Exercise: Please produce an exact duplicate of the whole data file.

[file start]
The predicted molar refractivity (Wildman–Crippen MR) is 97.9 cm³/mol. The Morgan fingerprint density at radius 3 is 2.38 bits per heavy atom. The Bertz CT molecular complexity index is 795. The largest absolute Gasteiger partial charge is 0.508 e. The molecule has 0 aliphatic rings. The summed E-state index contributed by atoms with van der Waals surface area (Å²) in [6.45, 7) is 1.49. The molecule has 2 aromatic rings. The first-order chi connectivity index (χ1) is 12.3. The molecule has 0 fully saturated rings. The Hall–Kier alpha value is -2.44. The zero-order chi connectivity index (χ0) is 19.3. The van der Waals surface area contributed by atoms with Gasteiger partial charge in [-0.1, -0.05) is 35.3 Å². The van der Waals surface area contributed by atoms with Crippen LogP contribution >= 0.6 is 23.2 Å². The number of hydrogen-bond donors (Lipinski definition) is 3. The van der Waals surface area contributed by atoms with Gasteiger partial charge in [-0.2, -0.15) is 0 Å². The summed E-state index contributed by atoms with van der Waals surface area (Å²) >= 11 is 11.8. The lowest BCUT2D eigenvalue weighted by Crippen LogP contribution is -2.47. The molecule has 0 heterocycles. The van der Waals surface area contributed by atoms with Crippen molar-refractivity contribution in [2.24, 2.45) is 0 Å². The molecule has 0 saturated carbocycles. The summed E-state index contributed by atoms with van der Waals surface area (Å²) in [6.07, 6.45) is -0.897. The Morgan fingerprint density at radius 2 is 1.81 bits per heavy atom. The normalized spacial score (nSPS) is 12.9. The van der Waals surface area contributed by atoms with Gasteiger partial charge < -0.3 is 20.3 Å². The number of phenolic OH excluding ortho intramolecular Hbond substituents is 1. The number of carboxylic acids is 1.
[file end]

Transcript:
The predicted molar refractivity (Wildman–Crippen MR) is 97.9 cm³/mol. The Morgan fingerprint density at radius 3 is 2.38 bits per heavy atom. The Bertz CT molecular complexity index is 795. The largest absolute Gasteiger partial charge is 0.508 e. The molecule has 0 aliphatic rings. The summed E-state index contributed by atoms with van der Waals surface area (Å²) in [6.45, 7) is 1.49. The molecule has 2 aromatic rings. The first-order chi connectivity index (χ1) is 12.3. The molecule has 0 fully saturated rings. The Hall–Kier alpha value is -2.44. The zero-order chi connectivity index (χ0) is 19.3. The van der Waals surface area contributed by atoms with Gasteiger partial charge in [-0.1, -0.05) is 35.3 Å². The van der Waals surface area contributed by atoms with Crippen LogP contribution >= 0.6 is 23.2 Å². The number of hydrogen-bond donors (Lipinski definition) is 3. The van der Waals surface area contributed by atoms with Gasteiger partial charge in [-0.2, -0.15) is 0 Å². The summed E-state index contributed by atoms with van der Waals surface area (Å²) >= 11 is 11.8. The lowest BCUT2D eigenvalue weighted by Crippen LogP contribution is -2.47. The molecule has 0 heterocycles. The van der Waals surface area contributed by atoms with Crippen molar-refractivity contribution in [2.24, 2.45) is 0 Å². The molecule has 0 saturated carbocycles. The summed E-state index contributed by atoms with van der Waals surface area (Å²) in [6.07, 6.45) is -0.897. The Morgan fingerprint density at radius 2 is 1.81 bits per heavy atom. The normalized spacial score (nSPS) is 12.9. The van der Waals surface area contributed by atoms with Gasteiger partial charge < -0.3 is 20.3 Å². The number of phenolic OH excluding ortho intramolecular Hbond substituents is 1. The number of carboxylic acids is 1.